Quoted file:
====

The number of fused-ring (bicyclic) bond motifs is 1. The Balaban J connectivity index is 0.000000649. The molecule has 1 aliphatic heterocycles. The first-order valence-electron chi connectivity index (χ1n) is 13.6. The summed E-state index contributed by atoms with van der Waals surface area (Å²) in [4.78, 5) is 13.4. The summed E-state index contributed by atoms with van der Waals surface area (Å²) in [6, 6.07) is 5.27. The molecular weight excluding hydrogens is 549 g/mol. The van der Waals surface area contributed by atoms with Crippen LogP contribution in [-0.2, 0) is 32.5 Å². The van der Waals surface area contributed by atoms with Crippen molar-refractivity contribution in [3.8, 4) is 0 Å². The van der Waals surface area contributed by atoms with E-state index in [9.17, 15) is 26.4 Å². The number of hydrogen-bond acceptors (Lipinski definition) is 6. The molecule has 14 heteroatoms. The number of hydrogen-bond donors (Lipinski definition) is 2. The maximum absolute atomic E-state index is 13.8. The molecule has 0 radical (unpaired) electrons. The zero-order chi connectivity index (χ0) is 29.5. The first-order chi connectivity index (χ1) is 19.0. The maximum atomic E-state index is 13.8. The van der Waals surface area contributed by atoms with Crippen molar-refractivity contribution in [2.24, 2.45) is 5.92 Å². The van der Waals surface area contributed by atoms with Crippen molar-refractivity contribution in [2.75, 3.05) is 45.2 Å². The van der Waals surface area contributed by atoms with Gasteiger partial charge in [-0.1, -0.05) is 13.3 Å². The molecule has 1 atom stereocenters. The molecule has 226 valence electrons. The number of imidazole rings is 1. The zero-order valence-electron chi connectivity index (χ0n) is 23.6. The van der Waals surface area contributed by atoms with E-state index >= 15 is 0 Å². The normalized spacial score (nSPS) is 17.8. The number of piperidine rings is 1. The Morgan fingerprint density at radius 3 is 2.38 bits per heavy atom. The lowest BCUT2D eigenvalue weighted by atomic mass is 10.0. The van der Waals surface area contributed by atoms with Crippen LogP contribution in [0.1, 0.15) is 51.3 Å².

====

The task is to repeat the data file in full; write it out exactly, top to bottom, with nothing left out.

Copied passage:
The number of fused-ring (bicyclic) bond motifs is 1. The Balaban J connectivity index is 0.000000649. The molecule has 1 aliphatic heterocycles. The first-order valence-electron chi connectivity index (χ1n) is 13.6. The summed E-state index contributed by atoms with van der Waals surface area (Å²) in [4.78, 5) is 13.4. The summed E-state index contributed by atoms with van der Waals surface area (Å²) in [6, 6.07) is 5.27. The molecular weight excluding hydrogens is 549 g/mol. The van der Waals surface area contributed by atoms with Crippen LogP contribution in [-0.2, 0) is 32.5 Å². The van der Waals surface area contributed by atoms with Crippen molar-refractivity contribution in [3.8, 4) is 0 Å². The van der Waals surface area contributed by atoms with E-state index in [9.17, 15) is 26.4 Å². The number of hydrogen-bond acceptors (Lipinski definition) is 6. The molecule has 14 heteroatoms. The number of hydrogen-bond donors (Lipinski definition) is 2. The maximum absolute atomic E-state index is 13.8. The molecule has 0 radical (unpaired) electrons. The zero-order chi connectivity index (χ0) is 29.5. The first-order chi connectivity index (χ1) is 19.0. The maximum atomic E-state index is 13.8. The van der Waals surface area contributed by atoms with Crippen molar-refractivity contribution in [2.24, 2.45) is 5.92 Å². The van der Waals surface area contributed by atoms with Crippen molar-refractivity contribution in [2.75, 3.05) is 45.2 Å². The van der Waals surface area contributed by atoms with Gasteiger partial charge in [-0.1, -0.05) is 13.3 Å². The molecule has 1 atom stereocenters. The molecule has 226 valence electrons. The number of imidazole rings is 1. The zero-order valence-electron chi connectivity index (χ0n) is 23.6. The van der Waals surface area contributed by atoms with E-state index >= 15 is 0 Å². The normalized spacial score (nSPS) is 17.8. The number of piperidine rings is 1. The Morgan fingerprint density at radius 3 is 2.38 bits per heavy atom. The lowest BCUT2D eigenvalue weighted by atomic mass is 10.0. The van der Waals surface area contributed by atoms with Crippen LogP contribution in [0.1, 0.15) is 51.3 Å².